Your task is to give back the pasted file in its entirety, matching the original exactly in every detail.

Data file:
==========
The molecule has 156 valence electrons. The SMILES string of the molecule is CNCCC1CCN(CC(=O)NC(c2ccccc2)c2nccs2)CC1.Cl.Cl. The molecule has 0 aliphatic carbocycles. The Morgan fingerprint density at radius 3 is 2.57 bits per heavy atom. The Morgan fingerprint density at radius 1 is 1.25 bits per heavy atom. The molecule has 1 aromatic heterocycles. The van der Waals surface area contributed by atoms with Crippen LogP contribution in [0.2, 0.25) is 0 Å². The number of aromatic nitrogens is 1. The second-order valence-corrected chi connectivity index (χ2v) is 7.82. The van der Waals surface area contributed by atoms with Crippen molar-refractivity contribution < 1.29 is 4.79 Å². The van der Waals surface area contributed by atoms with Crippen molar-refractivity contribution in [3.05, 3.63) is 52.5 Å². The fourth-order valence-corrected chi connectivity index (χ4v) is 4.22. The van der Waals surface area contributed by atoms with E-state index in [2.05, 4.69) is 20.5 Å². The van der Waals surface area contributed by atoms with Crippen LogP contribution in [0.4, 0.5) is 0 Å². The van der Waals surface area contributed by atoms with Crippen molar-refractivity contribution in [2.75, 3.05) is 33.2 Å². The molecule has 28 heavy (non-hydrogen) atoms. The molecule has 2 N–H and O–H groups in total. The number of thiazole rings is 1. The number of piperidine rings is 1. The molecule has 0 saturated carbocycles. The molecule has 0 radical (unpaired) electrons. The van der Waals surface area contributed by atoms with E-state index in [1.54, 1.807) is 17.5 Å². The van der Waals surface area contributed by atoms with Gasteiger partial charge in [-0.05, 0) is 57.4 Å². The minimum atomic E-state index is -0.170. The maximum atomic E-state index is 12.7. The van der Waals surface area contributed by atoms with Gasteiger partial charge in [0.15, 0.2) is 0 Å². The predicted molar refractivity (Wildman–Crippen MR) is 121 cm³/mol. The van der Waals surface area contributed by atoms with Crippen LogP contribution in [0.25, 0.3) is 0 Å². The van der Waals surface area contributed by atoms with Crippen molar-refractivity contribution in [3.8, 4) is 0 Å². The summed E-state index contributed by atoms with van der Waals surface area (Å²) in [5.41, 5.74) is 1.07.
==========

The molecule has 156 valence electrons. The SMILES string of the molecule is CNCCC1CCN(CC(=O)NC(c2ccccc2)c2nccs2)CC1.Cl.Cl. The molecule has 0 aliphatic carbocycles. The Morgan fingerprint density at radius 3 is 2.57 bits per heavy atom. The Morgan fingerprint density at radius 1 is 1.25 bits per heavy atom. The molecule has 1 aromatic heterocycles. The van der Waals surface area contributed by atoms with Crippen LogP contribution in [0.2, 0.25) is 0 Å². The number of aromatic nitrogens is 1. The second-order valence-corrected chi connectivity index (χ2v) is 7.82. The van der Waals surface area contributed by atoms with Crippen molar-refractivity contribution < 1.29 is 4.79 Å². The van der Waals surface area contributed by atoms with Crippen molar-refractivity contribution in [3.05, 3.63) is 52.5 Å². The fourth-order valence-corrected chi connectivity index (χ4v) is 4.22. The van der Waals surface area contributed by atoms with E-state index in [2.05, 4.69) is 20.5 Å². The van der Waals surface area contributed by atoms with Crippen LogP contribution in [0.4, 0.5) is 0 Å². The van der Waals surface area contributed by atoms with Crippen molar-refractivity contribution in [2.75, 3.05) is 33.2 Å². The molecule has 28 heavy (non-hydrogen) atoms. The molecule has 2 N–H and O–H groups in total. The number of thiazole rings is 1. The number of piperidine rings is 1. The molecule has 0 saturated carbocycles. The molecule has 0 radical (unpaired) electrons. The van der Waals surface area contributed by atoms with E-state index in [1.54, 1.807) is 17.5 Å². The van der Waals surface area contributed by atoms with Gasteiger partial charge in [-0.05, 0) is 57.4 Å². The minimum atomic E-state index is -0.170. The maximum atomic E-state index is 12.7. The van der Waals surface area contributed by atoms with Gasteiger partial charge in [0.15, 0.2) is 0 Å². The predicted molar refractivity (Wildman–Crippen MR) is 121 cm³/mol. The van der Waals surface area contributed by atoms with Crippen LogP contribution in [0.25, 0.3) is 0 Å². The van der Waals surface area contributed by atoms with Crippen molar-refractivity contribution in [3.8, 4) is 0 Å². The summed E-state index contributed by atoms with van der Waals surface area (Å²) in [5.41, 5.74) is 1.07.